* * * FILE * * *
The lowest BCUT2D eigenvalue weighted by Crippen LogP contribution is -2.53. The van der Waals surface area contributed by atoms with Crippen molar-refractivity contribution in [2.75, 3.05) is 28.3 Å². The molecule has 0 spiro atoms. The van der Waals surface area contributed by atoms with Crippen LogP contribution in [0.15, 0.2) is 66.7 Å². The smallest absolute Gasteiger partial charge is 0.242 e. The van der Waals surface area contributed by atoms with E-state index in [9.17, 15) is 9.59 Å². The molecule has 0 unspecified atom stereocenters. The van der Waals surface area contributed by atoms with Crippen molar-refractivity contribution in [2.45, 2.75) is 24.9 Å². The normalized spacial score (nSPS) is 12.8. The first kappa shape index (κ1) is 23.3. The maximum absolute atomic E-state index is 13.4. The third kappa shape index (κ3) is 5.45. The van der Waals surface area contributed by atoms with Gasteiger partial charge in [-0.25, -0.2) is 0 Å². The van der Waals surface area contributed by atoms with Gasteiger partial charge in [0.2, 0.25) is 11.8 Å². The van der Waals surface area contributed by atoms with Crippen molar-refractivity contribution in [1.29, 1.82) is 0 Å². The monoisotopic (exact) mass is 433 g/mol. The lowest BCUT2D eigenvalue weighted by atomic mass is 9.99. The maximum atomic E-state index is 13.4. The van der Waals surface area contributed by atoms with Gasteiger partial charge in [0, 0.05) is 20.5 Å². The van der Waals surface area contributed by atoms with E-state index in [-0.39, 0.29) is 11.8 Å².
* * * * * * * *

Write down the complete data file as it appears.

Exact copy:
The lowest BCUT2D eigenvalue weighted by Crippen LogP contribution is -2.53. The van der Waals surface area contributed by atoms with Crippen molar-refractivity contribution in [2.75, 3.05) is 28.3 Å². The molecule has 0 spiro atoms. The van der Waals surface area contributed by atoms with Crippen LogP contribution in [0.15, 0.2) is 66.7 Å². The smallest absolute Gasteiger partial charge is 0.242 e. The van der Waals surface area contributed by atoms with E-state index in [9.17, 15) is 9.59 Å². The molecule has 0 unspecified atom stereocenters. The van der Waals surface area contributed by atoms with Crippen molar-refractivity contribution in [2.45, 2.75) is 24.9 Å². The normalized spacial score (nSPS) is 12.8. The first kappa shape index (κ1) is 23.3. The maximum absolute atomic E-state index is 13.4. The third kappa shape index (κ3) is 5.45. The van der Waals surface area contributed by atoms with Gasteiger partial charge in [-0.25, -0.2) is 0 Å². The van der Waals surface area contributed by atoms with Gasteiger partial charge in [0.2, 0.25) is 11.8 Å². The van der Waals surface area contributed by atoms with Crippen molar-refractivity contribution in [1.29, 1.82) is 0 Å². The monoisotopic (exact) mass is 433 g/mol. The lowest BCUT2D eigenvalue weighted by atomic mass is 9.99. The maximum atomic E-state index is 13.4. The van der Waals surface area contributed by atoms with Gasteiger partial charge in [0, 0.05) is 20.5 Å². The van der Waals surface area contributed by atoms with E-state index in [-0.39, 0.29) is 11.8 Å².